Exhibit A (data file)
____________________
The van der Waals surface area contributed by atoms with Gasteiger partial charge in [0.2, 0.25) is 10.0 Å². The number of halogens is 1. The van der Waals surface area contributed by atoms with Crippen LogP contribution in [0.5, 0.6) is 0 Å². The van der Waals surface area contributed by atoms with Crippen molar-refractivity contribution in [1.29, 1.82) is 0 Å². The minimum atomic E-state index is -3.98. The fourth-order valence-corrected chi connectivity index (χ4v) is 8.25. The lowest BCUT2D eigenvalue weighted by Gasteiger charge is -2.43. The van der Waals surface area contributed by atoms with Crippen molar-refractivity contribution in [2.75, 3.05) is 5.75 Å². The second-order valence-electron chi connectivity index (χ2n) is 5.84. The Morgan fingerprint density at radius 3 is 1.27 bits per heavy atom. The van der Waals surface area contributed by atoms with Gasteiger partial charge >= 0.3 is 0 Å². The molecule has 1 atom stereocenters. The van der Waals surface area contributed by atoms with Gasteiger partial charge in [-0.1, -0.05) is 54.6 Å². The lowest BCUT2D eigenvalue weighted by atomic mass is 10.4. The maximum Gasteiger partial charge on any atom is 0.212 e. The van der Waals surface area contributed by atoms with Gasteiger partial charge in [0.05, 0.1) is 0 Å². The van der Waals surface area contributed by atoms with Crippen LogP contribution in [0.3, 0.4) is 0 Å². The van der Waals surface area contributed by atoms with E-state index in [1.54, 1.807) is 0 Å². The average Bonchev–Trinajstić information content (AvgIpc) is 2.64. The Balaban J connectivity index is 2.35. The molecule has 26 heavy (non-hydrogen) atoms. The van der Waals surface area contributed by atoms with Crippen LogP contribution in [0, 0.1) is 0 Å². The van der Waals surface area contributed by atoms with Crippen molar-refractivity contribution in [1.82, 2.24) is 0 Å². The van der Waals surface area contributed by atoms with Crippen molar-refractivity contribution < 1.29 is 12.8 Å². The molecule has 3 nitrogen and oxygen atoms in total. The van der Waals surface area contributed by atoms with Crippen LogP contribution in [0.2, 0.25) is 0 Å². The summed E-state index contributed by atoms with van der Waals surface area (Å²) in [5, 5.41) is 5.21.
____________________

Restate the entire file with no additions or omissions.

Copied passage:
The van der Waals surface area contributed by atoms with Gasteiger partial charge in [0.2, 0.25) is 10.0 Å². The number of halogens is 1. The van der Waals surface area contributed by atoms with Crippen LogP contribution in [0.5, 0.6) is 0 Å². The van der Waals surface area contributed by atoms with Crippen molar-refractivity contribution in [1.29, 1.82) is 0 Å². The minimum atomic E-state index is -3.98. The fourth-order valence-corrected chi connectivity index (χ4v) is 8.25. The lowest BCUT2D eigenvalue weighted by Gasteiger charge is -2.43. The van der Waals surface area contributed by atoms with Crippen molar-refractivity contribution in [2.75, 3.05) is 5.75 Å². The second-order valence-electron chi connectivity index (χ2n) is 5.84. The Morgan fingerprint density at radius 3 is 1.27 bits per heavy atom. The van der Waals surface area contributed by atoms with Gasteiger partial charge >= 0.3 is 0 Å². The molecule has 1 atom stereocenters. The van der Waals surface area contributed by atoms with Gasteiger partial charge in [-0.1, -0.05) is 54.6 Å². The lowest BCUT2D eigenvalue weighted by atomic mass is 10.4. The maximum Gasteiger partial charge on any atom is 0.212 e. The van der Waals surface area contributed by atoms with Gasteiger partial charge in [0.05, 0.1) is 0 Å². The van der Waals surface area contributed by atoms with Crippen LogP contribution in [0.3, 0.4) is 0 Å². The van der Waals surface area contributed by atoms with E-state index in [1.54, 1.807) is 0 Å². The average Bonchev–Trinajstić information content (AvgIpc) is 2.64. The Balaban J connectivity index is 2.35. The molecule has 26 heavy (non-hydrogen) atoms. The van der Waals surface area contributed by atoms with Crippen LogP contribution in [0, 0.1) is 0 Å². The van der Waals surface area contributed by atoms with Crippen molar-refractivity contribution in [1.82, 2.24) is 0 Å². The van der Waals surface area contributed by atoms with Crippen molar-refractivity contribution < 1.29 is 12.8 Å². The molecule has 3 nitrogen and oxygen atoms in total. The van der Waals surface area contributed by atoms with Crippen LogP contribution in [0.2, 0.25) is 0 Å². The summed E-state index contributed by atoms with van der Waals surface area (Å²) in [5, 5.41) is 5.21.